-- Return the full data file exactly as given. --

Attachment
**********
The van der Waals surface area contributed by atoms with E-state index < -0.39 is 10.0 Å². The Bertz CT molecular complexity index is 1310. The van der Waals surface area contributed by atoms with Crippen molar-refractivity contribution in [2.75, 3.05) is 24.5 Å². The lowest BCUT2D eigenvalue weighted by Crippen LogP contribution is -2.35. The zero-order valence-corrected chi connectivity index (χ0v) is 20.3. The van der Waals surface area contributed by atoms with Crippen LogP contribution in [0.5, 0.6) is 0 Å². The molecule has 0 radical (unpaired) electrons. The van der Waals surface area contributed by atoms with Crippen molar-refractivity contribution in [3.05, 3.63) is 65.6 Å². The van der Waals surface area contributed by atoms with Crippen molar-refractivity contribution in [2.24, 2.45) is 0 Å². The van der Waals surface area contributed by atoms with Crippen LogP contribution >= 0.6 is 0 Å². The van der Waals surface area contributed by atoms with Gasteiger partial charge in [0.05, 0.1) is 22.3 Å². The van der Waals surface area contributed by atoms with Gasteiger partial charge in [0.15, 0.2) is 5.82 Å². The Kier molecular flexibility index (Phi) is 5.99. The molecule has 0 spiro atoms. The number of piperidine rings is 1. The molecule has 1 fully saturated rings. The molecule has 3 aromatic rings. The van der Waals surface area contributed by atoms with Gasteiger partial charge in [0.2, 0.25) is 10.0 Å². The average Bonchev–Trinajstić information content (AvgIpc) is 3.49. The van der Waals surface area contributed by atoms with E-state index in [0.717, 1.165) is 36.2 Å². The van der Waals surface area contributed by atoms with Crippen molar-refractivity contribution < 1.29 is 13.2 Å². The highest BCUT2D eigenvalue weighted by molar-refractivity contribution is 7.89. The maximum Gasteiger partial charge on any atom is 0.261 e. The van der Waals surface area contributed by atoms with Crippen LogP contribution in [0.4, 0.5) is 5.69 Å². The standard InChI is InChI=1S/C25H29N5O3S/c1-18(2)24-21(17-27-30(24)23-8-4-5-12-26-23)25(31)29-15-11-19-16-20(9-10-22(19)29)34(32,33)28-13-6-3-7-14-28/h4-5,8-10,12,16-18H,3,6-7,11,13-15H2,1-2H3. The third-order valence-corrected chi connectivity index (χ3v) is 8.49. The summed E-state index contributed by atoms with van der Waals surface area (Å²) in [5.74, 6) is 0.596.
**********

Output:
The van der Waals surface area contributed by atoms with E-state index < -0.39 is 10.0 Å². The Bertz CT molecular complexity index is 1310. The van der Waals surface area contributed by atoms with Crippen molar-refractivity contribution in [2.75, 3.05) is 24.5 Å². The lowest BCUT2D eigenvalue weighted by Crippen LogP contribution is -2.35. The zero-order valence-corrected chi connectivity index (χ0v) is 20.3. The van der Waals surface area contributed by atoms with Crippen LogP contribution in [0.5, 0.6) is 0 Å². The molecule has 0 radical (unpaired) electrons. The van der Waals surface area contributed by atoms with Crippen molar-refractivity contribution in [3.05, 3.63) is 65.6 Å². The van der Waals surface area contributed by atoms with Crippen molar-refractivity contribution in [2.24, 2.45) is 0 Å². The van der Waals surface area contributed by atoms with Crippen LogP contribution >= 0.6 is 0 Å². The van der Waals surface area contributed by atoms with Gasteiger partial charge in [0.05, 0.1) is 22.3 Å². The van der Waals surface area contributed by atoms with Gasteiger partial charge in [0.15, 0.2) is 5.82 Å². The Kier molecular flexibility index (Phi) is 5.99. The molecule has 0 spiro atoms. The number of piperidine rings is 1. The molecule has 1 fully saturated rings. The molecule has 3 aromatic rings. The van der Waals surface area contributed by atoms with Gasteiger partial charge in [0.2, 0.25) is 10.0 Å². The average Bonchev–Trinajstić information content (AvgIpc) is 3.49. The van der Waals surface area contributed by atoms with E-state index in [0.717, 1.165) is 36.2 Å². The van der Waals surface area contributed by atoms with Crippen molar-refractivity contribution < 1.29 is 13.2 Å². The highest BCUT2D eigenvalue weighted by molar-refractivity contribution is 7.89. The maximum Gasteiger partial charge on any atom is 0.261 e. The van der Waals surface area contributed by atoms with Crippen LogP contribution in [0.4, 0.5) is 5.69 Å². The standard InChI is InChI=1S/C25H29N5O3S/c1-18(2)24-21(17-27-30(24)23-8-4-5-12-26-23)25(31)29-15-11-19-16-20(9-10-22(19)29)34(32,33)28-13-6-3-7-14-28/h4-5,8-10,12,16-18H,3,6-7,11,13-15H2,1-2H3. The third-order valence-corrected chi connectivity index (χ3v) is 8.49. The summed E-state index contributed by atoms with van der Waals surface area (Å²) in [5.74, 6) is 0.596.